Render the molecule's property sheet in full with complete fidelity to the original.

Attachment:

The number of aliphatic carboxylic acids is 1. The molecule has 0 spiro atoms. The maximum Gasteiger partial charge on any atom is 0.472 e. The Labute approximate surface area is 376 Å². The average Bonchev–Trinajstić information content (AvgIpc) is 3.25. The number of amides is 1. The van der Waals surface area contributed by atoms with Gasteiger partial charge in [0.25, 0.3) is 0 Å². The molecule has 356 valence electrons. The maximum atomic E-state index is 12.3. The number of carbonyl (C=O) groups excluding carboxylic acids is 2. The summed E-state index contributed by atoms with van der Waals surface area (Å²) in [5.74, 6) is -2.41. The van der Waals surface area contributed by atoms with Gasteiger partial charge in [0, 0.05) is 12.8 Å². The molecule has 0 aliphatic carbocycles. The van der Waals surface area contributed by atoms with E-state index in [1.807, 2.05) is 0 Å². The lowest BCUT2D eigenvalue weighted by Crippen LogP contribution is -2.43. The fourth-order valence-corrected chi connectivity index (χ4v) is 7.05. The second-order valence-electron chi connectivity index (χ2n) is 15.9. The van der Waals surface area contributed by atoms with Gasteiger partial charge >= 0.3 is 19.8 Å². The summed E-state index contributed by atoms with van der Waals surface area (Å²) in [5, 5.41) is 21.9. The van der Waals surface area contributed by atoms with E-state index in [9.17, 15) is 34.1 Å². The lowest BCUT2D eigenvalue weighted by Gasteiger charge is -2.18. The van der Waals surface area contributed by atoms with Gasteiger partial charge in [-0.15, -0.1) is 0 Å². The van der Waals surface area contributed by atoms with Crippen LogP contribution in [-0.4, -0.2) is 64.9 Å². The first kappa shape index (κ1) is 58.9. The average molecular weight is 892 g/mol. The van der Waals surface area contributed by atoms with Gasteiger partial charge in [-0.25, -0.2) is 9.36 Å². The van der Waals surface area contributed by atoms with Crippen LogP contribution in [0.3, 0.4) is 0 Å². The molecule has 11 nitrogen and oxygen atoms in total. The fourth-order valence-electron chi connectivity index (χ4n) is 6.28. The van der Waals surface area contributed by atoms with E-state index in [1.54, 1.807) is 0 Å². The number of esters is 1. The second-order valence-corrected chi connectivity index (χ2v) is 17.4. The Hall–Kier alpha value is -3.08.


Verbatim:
The number of aliphatic carboxylic acids is 1. The molecule has 0 spiro atoms. The maximum Gasteiger partial charge on any atom is 0.472 e. The Labute approximate surface area is 376 Å². The average Bonchev–Trinajstić information content (AvgIpc) is 3.25. The number of amides is 1. The van der Waals surface area contributed by atoms with Gasteiger partial charge in [0.25, 0.3) is 0 Å². The molecule has 356 valence electrons. The maximum atomic E-state index is 12.3. The number of carbonyl (C=O) groups excluding carboxylic acids is 2. The summed E-state index contributed by atoms with van der Waals surface area (Å²) in [5.74, 6) is -2.41. The van der Waals surface area contributed by atoms with Gasteiger partial charge in [0, 0.05) is 12.8 Å². The molecule has 0 aliphatic carbocycles. The van der Waals surface area contributed by atoms with E-state index in [1.807, 2.05) is 0 Å². The lowest BCUT2D eigenvalue weighted by Crippen LogP contribution is -2.43. The fourth-order valence-corrected chi connectivity index (χ4v) is 7.05. The second-order valence-electron chi connectivity index (χ2n) is 15.9. The van der Waals surface area contributed by atoms with Gasteiger partial charge >= 0.3 is 19.8 Å². The summed E-state index contributed by atoms with van der Waals surface area (Å²) in [5, 5.41) is 21.9. The van der Waals surface area contributed by atoms with E-state index in [9.17, 15) is 34.1 Å². The lowest BCUT2D eigenvalue weighted by Gasteiger charge is -2.18. The van der Waals surface area contributed by atoms with Gasteiger partial charge in [-0.15, -0.1) is 0 Å². The van der Waals surface area contributed by atoms with Crippen LogP contribution in [-0.4, -0.2) is 64.9 Å². The first kappa shape index (κ1) is 58.9. The average molecular weight is 892 g/mol. The van der Waals surface area contributed by atoms with Gasteiger partial charge in [-0.25, -0.2) is 9.36 Å². The van der Waals surface area contributed by atoms with Crippen LogP contribution in [0.3, 0.4) is 0 Å². The molecule has 11 nitrogen and oxygen atoms in total. The fourth-order valence-electron chi connectivity index (χ4n) is 6.28. The van der Waals surface area contributed by atoms with E-state index in [1.54, 1.807) is 0 Å². The number of esters is 1. The second-order valence-corrected chi connectivity index (χ2v) is 17.4. The Hall–Kier alpha value is -3.08.